Bully Prevention

Victims: Preventing Students From Becoming 'Bully-Targets'

Children who are chronically bullied are often deeply unhappy in school, suffer from low self-esteem, and often find themselves socially rejected by their classmates as a result of the bullying.

Locations: Transforming Schools from Bully-Havens to Safe Havens

Bullies are opportunistic, preying upon students whom they perceive as weak.

Bystanders: Turning Onlookers into Bully-Prevention Agents

Most students in a classroom or school do not bully others regularly and are not victimized by bullies.

Bullies: Turning Around Negative Behaviors

Bullying in school is usually a hidden problem.


  • Batsche, G.M., & Knoff, H.M. (1994). Bullies and their victims: Understanding a pervasive problem in the schools. School Psychology Review, 22, 165-174.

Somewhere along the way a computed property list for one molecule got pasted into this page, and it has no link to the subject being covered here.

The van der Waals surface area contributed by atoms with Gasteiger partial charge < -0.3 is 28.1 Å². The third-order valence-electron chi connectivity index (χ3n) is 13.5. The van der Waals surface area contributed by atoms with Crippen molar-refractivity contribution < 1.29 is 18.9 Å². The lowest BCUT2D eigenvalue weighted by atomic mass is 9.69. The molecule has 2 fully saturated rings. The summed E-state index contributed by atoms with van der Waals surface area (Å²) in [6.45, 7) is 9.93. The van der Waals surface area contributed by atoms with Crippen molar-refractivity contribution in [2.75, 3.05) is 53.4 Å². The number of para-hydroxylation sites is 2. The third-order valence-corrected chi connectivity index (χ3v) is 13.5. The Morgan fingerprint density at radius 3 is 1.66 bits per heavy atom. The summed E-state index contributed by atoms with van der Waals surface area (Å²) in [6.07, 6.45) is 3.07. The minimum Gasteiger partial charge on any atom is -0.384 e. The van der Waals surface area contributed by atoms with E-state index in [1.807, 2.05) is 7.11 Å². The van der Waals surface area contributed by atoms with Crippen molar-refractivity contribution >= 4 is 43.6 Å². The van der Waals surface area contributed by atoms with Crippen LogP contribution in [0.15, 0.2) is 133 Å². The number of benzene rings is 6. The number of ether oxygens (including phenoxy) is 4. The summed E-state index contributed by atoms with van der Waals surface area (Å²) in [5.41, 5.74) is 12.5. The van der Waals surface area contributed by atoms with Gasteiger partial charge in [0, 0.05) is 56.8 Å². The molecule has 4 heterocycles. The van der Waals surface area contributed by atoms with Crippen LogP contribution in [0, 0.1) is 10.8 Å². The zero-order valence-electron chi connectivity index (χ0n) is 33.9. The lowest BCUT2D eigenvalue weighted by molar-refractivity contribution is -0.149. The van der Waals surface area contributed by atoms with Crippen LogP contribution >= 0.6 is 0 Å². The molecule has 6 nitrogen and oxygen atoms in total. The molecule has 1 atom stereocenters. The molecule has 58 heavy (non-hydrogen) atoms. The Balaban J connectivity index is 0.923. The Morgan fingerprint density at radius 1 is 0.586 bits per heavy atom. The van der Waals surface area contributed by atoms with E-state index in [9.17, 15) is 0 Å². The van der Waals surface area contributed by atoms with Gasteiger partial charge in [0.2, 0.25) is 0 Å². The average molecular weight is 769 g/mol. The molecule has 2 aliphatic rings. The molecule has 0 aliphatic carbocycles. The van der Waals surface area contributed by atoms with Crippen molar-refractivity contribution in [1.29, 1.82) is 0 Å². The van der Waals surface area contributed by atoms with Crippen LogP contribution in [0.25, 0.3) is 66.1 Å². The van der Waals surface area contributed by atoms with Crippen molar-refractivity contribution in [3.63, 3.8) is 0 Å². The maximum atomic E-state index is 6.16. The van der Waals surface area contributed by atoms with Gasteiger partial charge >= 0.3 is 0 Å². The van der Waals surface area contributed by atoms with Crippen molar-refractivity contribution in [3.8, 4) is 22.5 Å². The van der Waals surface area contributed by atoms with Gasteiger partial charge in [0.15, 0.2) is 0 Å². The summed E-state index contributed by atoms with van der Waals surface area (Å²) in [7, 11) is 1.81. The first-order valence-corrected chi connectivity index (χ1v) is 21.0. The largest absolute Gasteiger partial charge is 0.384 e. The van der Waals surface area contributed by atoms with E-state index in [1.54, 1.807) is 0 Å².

• Olweus, D. (1993). Bullying in school: What we know and what we can do. Oxford, UK: Blackwell Publishers.
  • Snell, J.L., MacKenzie, E.P., & Frey, K.S. (2002). Bullying prevention in elementary schools: The importance of adult leadership, peer group support, and student social-emotional skills. In M.A. Shinn, H.M. Walker, & G.Stoner (Eds.) Interventions for academic and behavior problems: Preventive and remedial approaches. (2nd ed., pp.351-372). Bethesda, MD: National Association of School Psychologists.
  • US Department of Education (1998). Preventing bullying: A manual for schools and communities. Retrieved 3 April 2003 from: http://www.cde.ca.gov/spbranch/ssp/bullymanual.htm
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